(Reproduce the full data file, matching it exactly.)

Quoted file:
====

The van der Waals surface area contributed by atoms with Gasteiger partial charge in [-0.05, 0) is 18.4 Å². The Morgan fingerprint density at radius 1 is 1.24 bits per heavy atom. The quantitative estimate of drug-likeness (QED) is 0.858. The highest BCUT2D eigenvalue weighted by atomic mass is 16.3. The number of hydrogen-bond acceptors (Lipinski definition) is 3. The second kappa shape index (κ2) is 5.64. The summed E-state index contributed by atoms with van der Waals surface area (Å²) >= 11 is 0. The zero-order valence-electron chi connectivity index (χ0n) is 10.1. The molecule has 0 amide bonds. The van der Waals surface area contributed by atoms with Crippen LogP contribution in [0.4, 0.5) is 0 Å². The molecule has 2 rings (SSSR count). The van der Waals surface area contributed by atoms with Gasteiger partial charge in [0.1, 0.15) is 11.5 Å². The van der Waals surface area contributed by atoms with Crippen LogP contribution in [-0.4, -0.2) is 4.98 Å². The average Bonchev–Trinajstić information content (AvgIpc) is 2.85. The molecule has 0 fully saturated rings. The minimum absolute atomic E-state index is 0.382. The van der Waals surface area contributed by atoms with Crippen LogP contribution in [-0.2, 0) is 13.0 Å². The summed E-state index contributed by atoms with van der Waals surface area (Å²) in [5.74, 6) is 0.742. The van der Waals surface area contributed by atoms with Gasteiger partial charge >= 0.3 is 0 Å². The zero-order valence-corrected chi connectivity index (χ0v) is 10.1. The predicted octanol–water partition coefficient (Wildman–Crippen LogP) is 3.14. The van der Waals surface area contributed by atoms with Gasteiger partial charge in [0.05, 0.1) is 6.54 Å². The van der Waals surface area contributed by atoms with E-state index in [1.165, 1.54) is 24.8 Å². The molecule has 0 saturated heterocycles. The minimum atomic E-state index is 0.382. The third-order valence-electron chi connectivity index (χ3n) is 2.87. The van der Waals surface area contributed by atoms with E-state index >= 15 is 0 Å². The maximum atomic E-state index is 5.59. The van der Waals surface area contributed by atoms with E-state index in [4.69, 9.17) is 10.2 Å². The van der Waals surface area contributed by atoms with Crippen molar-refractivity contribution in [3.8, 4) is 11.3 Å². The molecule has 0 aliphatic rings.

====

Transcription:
The van der Waals surface area contributed by atoms with Gasteiger partial charge in [-0.05, 0) is 18.4 Å². The Morgan fingerprint density at radius 1 is 1.24 bits per heavy atom. The quantitative estimate of drug-likeness (QED) is 0.858. The highest BCUT2D eigenvalue weighted by atomic mass is 16.3. The number of hydrogen-bond acceptors (Lipinski definition) is 3. The second kappa shape index (κ2) is 5.64. The summed E-state index contributed by atoms with van der Waals surface area (Å²) >= 11 is 0. The zero-order valence-electron chi connectivity index (χ0n) is 10.1. The molecule has 0 amide bonds. The van der Waals surface area contributed by atoms with Crippen LogP contribution in [0.4, 0.5) is 0 Å². The molecule has 2 rings (SSSR count). The van der Waals surface area contributed by atoms with Gasteiger partial charge in [0.1, 0.15) is 11.5 Å². The van der Waals surface area contributed by atoms with Crippen LogP contribution in [-0.4, -0.2) is 4.98 Å². The average Bonchev–Trinajstić information content (AvgIpc) is 2.85. The molecule has 0 fully saturated rings. The minimum absolute atomic E-state index is 0.382. The van der Waals surface area contributed by atoms with Crippen LogP contribution in [-0.2, 0) is 13.0 Å². The summed E-state index contributed by atoms with van der Waals surface area (Å²) in [5.74, 6) is 0.742. The van der Waals surface area contributed by atoms with Gasteiger partial charge >= 0.3 is 0 Å². The zero-order valence-corrected chi connectivity index (χ0v) is 10.1. The predicted octanol–water partition coefficient (Wildman–Crippen LogP) is 3.14. The van der Waals surface area contributed by atoms with Gasteiger partial charge in [0.05, 0.1) is 6.54 Å². The van der Waals surface area contributed by atoms with E-state index in [1.165, 1.54) is 24.8 Å². The molecule has 0 saturated heterocycles. The minimum atomic E-state index is 0.382. The third-order valence-electron chi connectivity index (χ3n) is 2.87. The van der Waals surface area contributed by atoms with E-state index >= 15 is 0 Å². The maximum atomic E-state index is 5.59. The van der Waals surface area contributed by atoms with E-state index in [4.69, 9.17) is 10.2 Å². The van der Waals surface area contributed by atoms with Crippen molar-refractivity contribution in [3.8, 4) is 11.3 Å². The molecule has 0 aliphatic rings.